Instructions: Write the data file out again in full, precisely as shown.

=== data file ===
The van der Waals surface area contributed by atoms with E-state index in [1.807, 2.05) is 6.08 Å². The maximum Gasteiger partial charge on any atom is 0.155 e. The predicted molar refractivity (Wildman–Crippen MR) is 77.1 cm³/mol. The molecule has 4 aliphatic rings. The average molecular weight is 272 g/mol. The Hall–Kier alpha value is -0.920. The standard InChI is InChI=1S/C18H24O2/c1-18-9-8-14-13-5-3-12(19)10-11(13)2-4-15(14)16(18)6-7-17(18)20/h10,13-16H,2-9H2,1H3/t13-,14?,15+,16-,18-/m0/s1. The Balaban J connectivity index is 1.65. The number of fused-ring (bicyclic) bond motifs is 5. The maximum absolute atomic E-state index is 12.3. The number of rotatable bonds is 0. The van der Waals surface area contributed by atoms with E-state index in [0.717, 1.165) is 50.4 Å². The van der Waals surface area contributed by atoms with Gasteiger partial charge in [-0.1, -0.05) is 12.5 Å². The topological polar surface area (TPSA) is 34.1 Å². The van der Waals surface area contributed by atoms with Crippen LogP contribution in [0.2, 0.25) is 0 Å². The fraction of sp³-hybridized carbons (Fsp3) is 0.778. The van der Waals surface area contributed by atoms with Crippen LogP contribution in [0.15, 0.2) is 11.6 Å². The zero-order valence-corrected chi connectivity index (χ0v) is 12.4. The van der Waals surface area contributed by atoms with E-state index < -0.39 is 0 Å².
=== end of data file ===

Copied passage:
The van der Waals surface area contributed by atoms with E-state index in [1.807, 2.05) is 6.08 Å². The maximum Gasteiger partial charge on any atom is 0.155 e. The predicted molar refractivity (Wildman–Crippen MR) is 77.1 cm³/mol. The molecule has 4 aliphatic rings. The average molecular weight is 272 g/mol. The Hall–Kier alpha value is -0.920. The standard InChI is InChI=1S/C18H24O2/c1-18-9-8-14-13-5-3-12(19)10-11(13)2-4-15(14)16(18)6-7-17(18)20/h10,13-16H,2-9H2,1H3/t13-,14?,15+,16-,18-/m0/s1. The Balaban J connectivity index is 1.65. The number of fused-ring (bicyclic) bond motifs is 5. The maximum absolute atomic E-state index is 12.3. The number of rotatable bonds is 0. The van der Waals surface area contributed by atoms with E-state index in [0.717, 1.165) is 50.4 Å². The van der Waals surface area contributed by atoms with Gasteiger partial charge in [-0.1, -0.05) is 12.5 Å². The topological polar surface area (TPSA) is 34.1 Å². The van der Waals surface area contributed by atoms with Crippen LogP contribution in [0.2, 0.25) is 0 Å². The fraction of sp³-hybridized carbons (Fsp3) is 0.778. The van der Waals surface area contributed by atoms with Crippen LogP contribution in [0.15, 0.2) is 11.6 Å². The zero-order valence-corrected chi connectivity index (χ0v) is 12.4. The van der Waals surface area contributed by atoms with E-state index < -0.39 is 0 Å².